Vol. 63, No. 38
September 26, 2014
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Announcements: World Rabies Day — September 28, 2014
WeeklySeptember 26, 2014 / 63(38);843
September 28, 2014, is the 8th annual World Rabies Day. Rabies is a fatal acute encephalitis caused by lyssaviruses (1). The number of human rabies deaths worldwide is estimated to exceed 55,000 each year (2). In the United States, wild animal reservoirs serve as the most important source of infection. However, over 90% of human deaths globally are caused by bites by rabid dogs (3).
Rabies control and prevention efforts focus on elimination of canine rabies through mass vaccination campaigns and treatment of exposed persons with prompt wound care and administration of human rabies immune globulin and vaccine. Although rabies is preventable, a lack of accurate data on the burden of disease, inadequate rabies diagnostic laboratory capacity, and poor access to rabies vaccine for postexposure prophylaxis has delayed progress towards regional goals for human rabies elimination.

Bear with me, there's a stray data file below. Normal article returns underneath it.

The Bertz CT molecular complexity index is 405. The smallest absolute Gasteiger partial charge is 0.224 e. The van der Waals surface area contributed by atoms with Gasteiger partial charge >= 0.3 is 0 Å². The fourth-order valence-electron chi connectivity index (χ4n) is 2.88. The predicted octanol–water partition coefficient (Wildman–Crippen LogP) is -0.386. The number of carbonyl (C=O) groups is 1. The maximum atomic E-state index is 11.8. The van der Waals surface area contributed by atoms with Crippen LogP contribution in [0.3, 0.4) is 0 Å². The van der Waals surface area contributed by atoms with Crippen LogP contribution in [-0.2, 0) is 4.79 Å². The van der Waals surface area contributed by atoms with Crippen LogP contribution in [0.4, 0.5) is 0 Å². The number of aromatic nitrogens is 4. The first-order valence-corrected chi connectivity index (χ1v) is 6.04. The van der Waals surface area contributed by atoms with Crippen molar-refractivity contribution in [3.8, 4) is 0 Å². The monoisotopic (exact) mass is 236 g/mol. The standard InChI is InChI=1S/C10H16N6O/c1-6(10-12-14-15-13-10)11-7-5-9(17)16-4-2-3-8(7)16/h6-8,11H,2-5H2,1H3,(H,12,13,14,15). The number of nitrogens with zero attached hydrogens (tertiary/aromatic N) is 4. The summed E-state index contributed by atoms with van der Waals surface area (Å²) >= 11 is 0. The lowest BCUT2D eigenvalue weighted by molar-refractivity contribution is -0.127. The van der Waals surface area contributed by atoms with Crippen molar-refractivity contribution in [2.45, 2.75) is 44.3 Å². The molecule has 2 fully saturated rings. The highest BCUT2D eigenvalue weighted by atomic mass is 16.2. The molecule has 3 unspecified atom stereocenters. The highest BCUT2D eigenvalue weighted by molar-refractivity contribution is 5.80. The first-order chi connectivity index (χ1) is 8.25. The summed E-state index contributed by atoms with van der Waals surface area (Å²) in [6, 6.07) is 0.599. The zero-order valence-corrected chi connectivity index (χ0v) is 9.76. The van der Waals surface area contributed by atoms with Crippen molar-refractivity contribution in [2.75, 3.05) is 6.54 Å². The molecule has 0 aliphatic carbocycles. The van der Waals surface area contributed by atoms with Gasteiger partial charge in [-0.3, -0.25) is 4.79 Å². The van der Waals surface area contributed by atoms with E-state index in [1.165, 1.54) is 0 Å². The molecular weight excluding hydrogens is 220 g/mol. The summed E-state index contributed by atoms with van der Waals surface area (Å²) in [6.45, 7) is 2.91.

Blueprints developed by international rabies experts can be used for the development of country-specific rabies elimination plans (4). These blueprints focus on describing the epidemiology of rabies, improving surveillance, raising awareness among clinicians and the public, achieving high canine vaccination coverage, and ensuring reliable diagnostic, cold chain, and vaccine procurement capacity (5).
Despite many challenges, considerable progress has been made in the Western Hemisphere; human rabies mortality has been reduced by more than 90% over the past century (6). Communicable disease programs proven to be successful in settings similar to those where canine rabies is endemic can be emulated for rabies control and prevention efforts in the future. Also, lessons learned during rabies control efforts can prove valuable for responding to emerging zoonotic diseases (7).